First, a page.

Our holdings include hundreds of glass and film negatives/transparencies that we've scanned ourselves; in addition, many other photos on this site were extracted from reference images (high-resolution tiffs) in the Library of Congress research archive. (To query the database click here.) They are adjusted, restored and reworked by your webmaster in accordance with his aesthetic sensibilities before being downsized and turned into the jpegs you see here. All of these images (including "derivative works") are protected by copyright laws of the United States and other jurisdictions and may not be sold, reproduced or otherwise used for commercial purposes without permission.
Vintage photos of:
Nov. 15, 1908. "Los Angeles Pacific Railroad fire, Fourth Street between Hill and Broadway." 8x10 glass negative, photographer unknown. View full size.
Los Angeles Express, Nov. 16, 1908:
FIRE DESTROYS L.A.P. BUILDING
Flames broke out in the basement of the Los Angeles Pacific building at 314 W. Fourth St., adjoining the Broadway Department Store, at 2 o’clock yesterday afternoon and threatened serious loss.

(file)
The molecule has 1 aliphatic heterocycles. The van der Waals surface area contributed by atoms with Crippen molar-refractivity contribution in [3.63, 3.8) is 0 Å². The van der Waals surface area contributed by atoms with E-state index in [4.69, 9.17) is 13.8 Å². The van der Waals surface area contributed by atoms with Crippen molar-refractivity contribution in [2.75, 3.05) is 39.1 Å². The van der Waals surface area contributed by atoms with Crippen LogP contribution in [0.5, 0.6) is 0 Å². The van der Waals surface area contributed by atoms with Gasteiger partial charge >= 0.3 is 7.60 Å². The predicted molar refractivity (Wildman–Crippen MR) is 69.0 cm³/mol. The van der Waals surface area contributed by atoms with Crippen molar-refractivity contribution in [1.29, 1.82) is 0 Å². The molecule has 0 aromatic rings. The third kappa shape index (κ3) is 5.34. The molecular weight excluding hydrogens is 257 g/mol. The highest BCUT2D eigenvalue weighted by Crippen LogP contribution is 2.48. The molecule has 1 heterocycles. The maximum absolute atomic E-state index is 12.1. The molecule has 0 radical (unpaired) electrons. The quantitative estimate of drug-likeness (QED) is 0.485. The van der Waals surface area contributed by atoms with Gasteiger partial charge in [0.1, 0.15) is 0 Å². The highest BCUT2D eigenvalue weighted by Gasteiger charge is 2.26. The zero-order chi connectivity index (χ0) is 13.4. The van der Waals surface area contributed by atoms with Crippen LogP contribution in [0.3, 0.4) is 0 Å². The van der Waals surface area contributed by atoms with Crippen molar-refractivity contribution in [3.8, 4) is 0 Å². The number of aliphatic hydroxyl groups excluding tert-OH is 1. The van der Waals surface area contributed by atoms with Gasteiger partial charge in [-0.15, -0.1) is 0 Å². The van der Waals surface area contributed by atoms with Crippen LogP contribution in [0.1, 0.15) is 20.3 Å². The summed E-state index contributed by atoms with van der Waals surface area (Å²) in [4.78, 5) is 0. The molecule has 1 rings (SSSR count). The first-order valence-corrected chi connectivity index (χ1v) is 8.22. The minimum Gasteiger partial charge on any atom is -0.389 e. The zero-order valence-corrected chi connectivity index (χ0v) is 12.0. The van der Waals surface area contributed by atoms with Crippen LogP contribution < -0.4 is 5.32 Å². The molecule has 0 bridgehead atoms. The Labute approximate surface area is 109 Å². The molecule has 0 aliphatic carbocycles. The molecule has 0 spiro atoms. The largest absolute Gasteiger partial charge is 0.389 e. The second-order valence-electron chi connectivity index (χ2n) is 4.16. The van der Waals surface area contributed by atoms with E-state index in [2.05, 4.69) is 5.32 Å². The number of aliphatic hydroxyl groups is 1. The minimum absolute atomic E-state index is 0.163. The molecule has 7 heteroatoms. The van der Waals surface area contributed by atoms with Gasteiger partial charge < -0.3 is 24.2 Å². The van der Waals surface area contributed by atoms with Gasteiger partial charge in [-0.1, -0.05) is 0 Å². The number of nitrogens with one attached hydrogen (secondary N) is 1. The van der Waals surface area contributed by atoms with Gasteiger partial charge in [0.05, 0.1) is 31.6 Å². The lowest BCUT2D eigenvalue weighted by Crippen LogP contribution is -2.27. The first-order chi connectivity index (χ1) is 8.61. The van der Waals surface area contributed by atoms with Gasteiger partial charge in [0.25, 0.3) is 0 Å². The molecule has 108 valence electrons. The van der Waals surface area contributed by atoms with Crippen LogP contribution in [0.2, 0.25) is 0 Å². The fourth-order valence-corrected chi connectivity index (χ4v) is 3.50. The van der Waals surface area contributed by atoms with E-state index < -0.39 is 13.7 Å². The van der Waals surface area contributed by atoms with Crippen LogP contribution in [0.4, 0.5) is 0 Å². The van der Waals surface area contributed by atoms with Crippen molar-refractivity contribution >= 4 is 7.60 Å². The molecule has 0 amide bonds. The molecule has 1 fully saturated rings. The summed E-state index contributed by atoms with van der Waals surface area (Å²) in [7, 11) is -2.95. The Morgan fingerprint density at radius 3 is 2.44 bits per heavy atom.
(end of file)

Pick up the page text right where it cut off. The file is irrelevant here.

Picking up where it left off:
The fire is believed to have had its origin in the rear of the basement, under the Sunset Bakery, at 320 W. 4th Street.
Fourth Street from Broadway to Hill was speedily roped off to keep the crowds back, and Broadway became a mass of humanity within a few minutes. Great volumes of smoke could be seen rolling up over the Broadway Department Store, creating the impression that it was that great store which was burning.
So quickly did the flames spread in the lower portions of the Los Angeles Pacific Building that the clerks and stenographers of the railway company in the offices on the second floor could not reach safety by the stairway or elevator. Fifteen girls and women were taken from the windows of the second floor with ladders.
The clouds of smoke that rolled from the building did not begin to compare in size with the cloud of spectators which sought to reach the scene of the fire.
1931. "Brandon, James River, Prince George County, Virginia. Built ca. 1730 by Nathaniel Harrison II and for two centuries the home of the Harrison family. The central block connecting the two older wings is supposed to have been designed by Thomas Jefferson in 1789 upon his return from France." 8x10 inch acetate negative by Frances Benjamin Johnston. View full size.